- Contribution limits are based on the contributor’s “earned income” and can be found on his/her tax notice of assessment.
- There are penalties if you over-contribute to your RRSP although a small exemption exists.
- Unused RRSP contribution room can be carried forward, for future tax deductions in future tax years. So, even if you’re in a lower income bracket now consider contributing; just don’t claim the amount for any tax refund. Then, you can take advantage of the tax-deferred growth while saving those tax credits to claim at a future date and time once you make more income. This is a counter-argument to the “RRSPs don’t matter” perspective based on any (lower) earned income.
- Also, a unique thing – unused RRSP contributions have some interesting tax ramifications. You typically deduct your contribution amount on your tax return to lower your tax liability and pay less in taxes that tax year – this is what I do. But….you don’t need to deduct your RRSP contribution on your tax return in the same year you make it. You can choose to take that deduction in a future year. For instance, it may be smarter for you to take the deduction in a year where your income is greater so you fall out of a higher tax bracket. Something to think about!
- After you select investments for the account, the income you earn on those investments inside the RRSP are tax exempt, as long as money stays in the account.
- A common type of RRSP is an individual RRSP, registered in the name of the person contributing to it. There are also spousal RRSPs and group RRSPs.
- RRSPs can be managed by a professional money manager but you can do-it-yourself (self-directed).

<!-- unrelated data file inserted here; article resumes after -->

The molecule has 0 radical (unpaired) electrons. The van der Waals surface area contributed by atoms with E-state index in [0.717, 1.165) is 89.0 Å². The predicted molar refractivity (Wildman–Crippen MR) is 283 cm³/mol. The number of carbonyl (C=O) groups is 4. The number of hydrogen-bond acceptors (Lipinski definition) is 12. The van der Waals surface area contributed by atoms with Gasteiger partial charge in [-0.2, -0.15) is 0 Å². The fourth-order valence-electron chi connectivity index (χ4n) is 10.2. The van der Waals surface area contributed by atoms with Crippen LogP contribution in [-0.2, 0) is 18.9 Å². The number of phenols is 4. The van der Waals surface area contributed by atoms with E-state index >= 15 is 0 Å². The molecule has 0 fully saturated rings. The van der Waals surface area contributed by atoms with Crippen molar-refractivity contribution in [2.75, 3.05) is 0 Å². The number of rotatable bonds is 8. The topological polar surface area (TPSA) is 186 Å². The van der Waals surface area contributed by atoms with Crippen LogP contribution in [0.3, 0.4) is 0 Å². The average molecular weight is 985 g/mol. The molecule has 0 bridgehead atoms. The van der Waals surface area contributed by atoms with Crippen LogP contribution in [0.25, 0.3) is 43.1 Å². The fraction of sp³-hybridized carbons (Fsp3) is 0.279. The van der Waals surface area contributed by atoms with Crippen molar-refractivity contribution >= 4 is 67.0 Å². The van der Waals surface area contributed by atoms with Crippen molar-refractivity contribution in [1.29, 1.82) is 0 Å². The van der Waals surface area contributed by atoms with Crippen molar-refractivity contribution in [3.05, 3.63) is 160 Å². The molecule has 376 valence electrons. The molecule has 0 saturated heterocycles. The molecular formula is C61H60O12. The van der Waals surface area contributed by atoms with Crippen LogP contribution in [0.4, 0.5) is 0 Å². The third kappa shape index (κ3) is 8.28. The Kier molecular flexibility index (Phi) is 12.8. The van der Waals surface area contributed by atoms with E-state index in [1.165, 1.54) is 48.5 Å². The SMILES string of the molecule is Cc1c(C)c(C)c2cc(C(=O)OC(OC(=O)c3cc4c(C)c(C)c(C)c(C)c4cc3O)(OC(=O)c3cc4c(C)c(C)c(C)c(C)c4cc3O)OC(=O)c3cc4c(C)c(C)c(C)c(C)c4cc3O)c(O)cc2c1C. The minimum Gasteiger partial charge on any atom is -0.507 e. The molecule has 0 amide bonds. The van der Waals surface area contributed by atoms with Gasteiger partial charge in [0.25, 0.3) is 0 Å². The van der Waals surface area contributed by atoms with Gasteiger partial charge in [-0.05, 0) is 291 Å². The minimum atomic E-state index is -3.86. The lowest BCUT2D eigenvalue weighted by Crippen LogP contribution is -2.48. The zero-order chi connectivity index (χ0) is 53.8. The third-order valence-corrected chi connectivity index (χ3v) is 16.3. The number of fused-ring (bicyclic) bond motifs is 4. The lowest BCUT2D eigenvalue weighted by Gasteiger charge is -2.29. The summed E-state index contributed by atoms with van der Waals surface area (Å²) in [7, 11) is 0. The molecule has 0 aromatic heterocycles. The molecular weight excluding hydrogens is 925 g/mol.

- If one spouse is in a different tax bracket than his/her partner, RRSP contributions can be used to lower the total amount of income taxes a couple must pay (income splitting).
- Some people believe you can only have one (1) RRSP account. Not true! There is no limit on the number of RRSPs you can have. The limit is on the total amount you can deduct. However, most people find it simpler to have only one or at most two plans (the second being with their employer-sponsored RRSP) therefore making it easier to keep track of their RRSP investments.
- You’re not as rich as you think: when you take money out of the account, you have to pay tax. Some exceptions apply: RRSPs can be used for home purchases and education and there are programs associated with the RRSP for this.
- There are rules and age restrictions when you must collapse the account. In fact, Canadian taxpayers can contribute to their RRSP right up until December 31st in the year they turn age 71.
- Withholding taxes apply to RRSP withdrawals.
RRSP *withholding taxes:
- If you take up to $5,000, you’re going to pay 10%.
- If withdrawals are between $5,000 and $15,000, the financial institution will hold back 20%.
- If you withdraw more than $15,000, 30% is held back.
You have to report the amount you take out on your tax return as income. At that time, you may have to pay more tax on the money — on top of the withholding tax. It depends on your total income and tax situation.
*Quebec has some different rates for withholding taxes.
These are just some of the RRSP facts.
Tax Deferred Investing – RRSPs 101 Summary
As referenced above, there are two great tax benefits that RRSPs provide Canadian investors:
- a tax deduction today from your RRSP contribution, and
- tax deferred growth.
With your tax deduction, you can reduce the taxes you pay today.
With tax deferred growth, investments in your RRSP can compound over time without being taxed as long as money made stays in the account.
For most Canadians, to reap the benefits of this tax-deferred account they should maximize their contributions where it makes sense (based on their earned income), keep the fees associated with their investments inside the account low and avoid making withdrawals for as long as possible until retirement.
What’s your take on RRSPs? Use them? Maximize them?